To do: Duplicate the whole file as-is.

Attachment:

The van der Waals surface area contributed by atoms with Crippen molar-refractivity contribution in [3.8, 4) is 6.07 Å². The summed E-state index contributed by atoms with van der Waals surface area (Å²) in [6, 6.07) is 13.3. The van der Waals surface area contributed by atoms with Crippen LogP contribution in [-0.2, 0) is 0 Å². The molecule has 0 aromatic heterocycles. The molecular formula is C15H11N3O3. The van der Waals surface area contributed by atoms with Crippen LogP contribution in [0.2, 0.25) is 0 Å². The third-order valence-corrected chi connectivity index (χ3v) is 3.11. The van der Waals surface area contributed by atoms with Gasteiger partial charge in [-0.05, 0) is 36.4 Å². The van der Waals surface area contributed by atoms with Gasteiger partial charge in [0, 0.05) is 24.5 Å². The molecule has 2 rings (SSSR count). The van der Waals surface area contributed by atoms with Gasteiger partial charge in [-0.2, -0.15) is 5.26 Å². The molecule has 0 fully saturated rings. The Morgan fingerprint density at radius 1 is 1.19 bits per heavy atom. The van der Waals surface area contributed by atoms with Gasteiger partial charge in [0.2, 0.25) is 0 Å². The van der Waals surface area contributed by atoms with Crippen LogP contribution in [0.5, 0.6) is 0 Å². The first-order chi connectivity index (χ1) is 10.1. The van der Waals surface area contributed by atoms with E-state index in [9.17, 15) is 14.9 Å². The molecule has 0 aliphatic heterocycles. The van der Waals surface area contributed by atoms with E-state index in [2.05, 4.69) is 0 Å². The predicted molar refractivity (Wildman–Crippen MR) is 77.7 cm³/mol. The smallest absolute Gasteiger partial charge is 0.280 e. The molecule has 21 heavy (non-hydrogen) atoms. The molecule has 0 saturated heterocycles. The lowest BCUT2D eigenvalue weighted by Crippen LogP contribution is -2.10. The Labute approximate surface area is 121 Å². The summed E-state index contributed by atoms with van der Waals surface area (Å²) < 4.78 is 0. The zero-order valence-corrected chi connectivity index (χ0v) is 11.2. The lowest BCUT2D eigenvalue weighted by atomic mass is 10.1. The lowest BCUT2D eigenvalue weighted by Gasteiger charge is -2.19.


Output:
The van der Waals surface area contributed by atoms with Crippen molar-refractivity contribution in [3.8, 4) is 6.07 Å². The summed E-state index contributed by atoms with van der Waals surface area (Å²) in [6, 6.07) is 13.3. The van der Waals surface area contributed by atoms with Crippen LogP contribution in [-0.2, 0) is 0 Å². The molecule has 0 aromatic heterocycles. The molecular formula is C15H11N3O3. The van der Waals surface area contributed by atoms with Crippen LogP contribution in [0.2, 0.25) is 0 Å². The third-order valence-corrected chi connectivity index (χ3v) is 3.11. The van der Waals surface area contributed by atoms with Gasteiger partial charge in [-0.05, 0) is 36.4 Å². The van der Waals surface area contributed by atoms with Gasteiger partial charge in [0, 0.05) is 24.5 Å². The molecule has 2 rings (SSSR count). The van der Waals surface area contributed by atoms with Gasteiger partial charge in [-0.2, -0.15) is 5.26 Å². The molecule has 0 fully saturated rings. The Morgan fingerprint density at radius 1 is 1.19 bits per heavy atom. The van der Waals surface area contributed by atoms with Gasteiger partial charge in [0.2, 0.25) is 0 Å². The van der Waals surface area contributed by atoms with Crippen LogP contribution in [0.5, 0.6) is 0 Å². The first-order chi connectivity index (χ1) is 10.1. The van der Waals surface area contributed by atoms with E-state index in [9.17, 15) is 14.9 Å². The molecule has 0 aliphatic heterocycles. The van der Waals surface area contributed by atoms with E-state index in [2.05, 4.69) is 0 Å². The predicted molar refractivity (Wildman–Crippen MR) is 77.7 cm³/mol. The smallest absolute Gasteiger partial charge is 0.280 e. The molecule has 21 heavy (non-hydrogen) atoms. The molecule has 0 saturated heterocycles. The lowest BCUT2D eigenvalue weighted by Crippen LogP contribution is -2.10. The Labute approximate surface area is 121 Å². The summed E-state index contributed by atoms with van der Waals surface area (Å²) < 4.78 is 0. The zero-order valence-corrected chi connectivity index (χ0v) is 11.2. The lowest BCUT2D eigenvalue weighted by atomic mass is 10.1. The lowest BCUT2D eigenvalue weighted by Gasteiger charge is -2.19.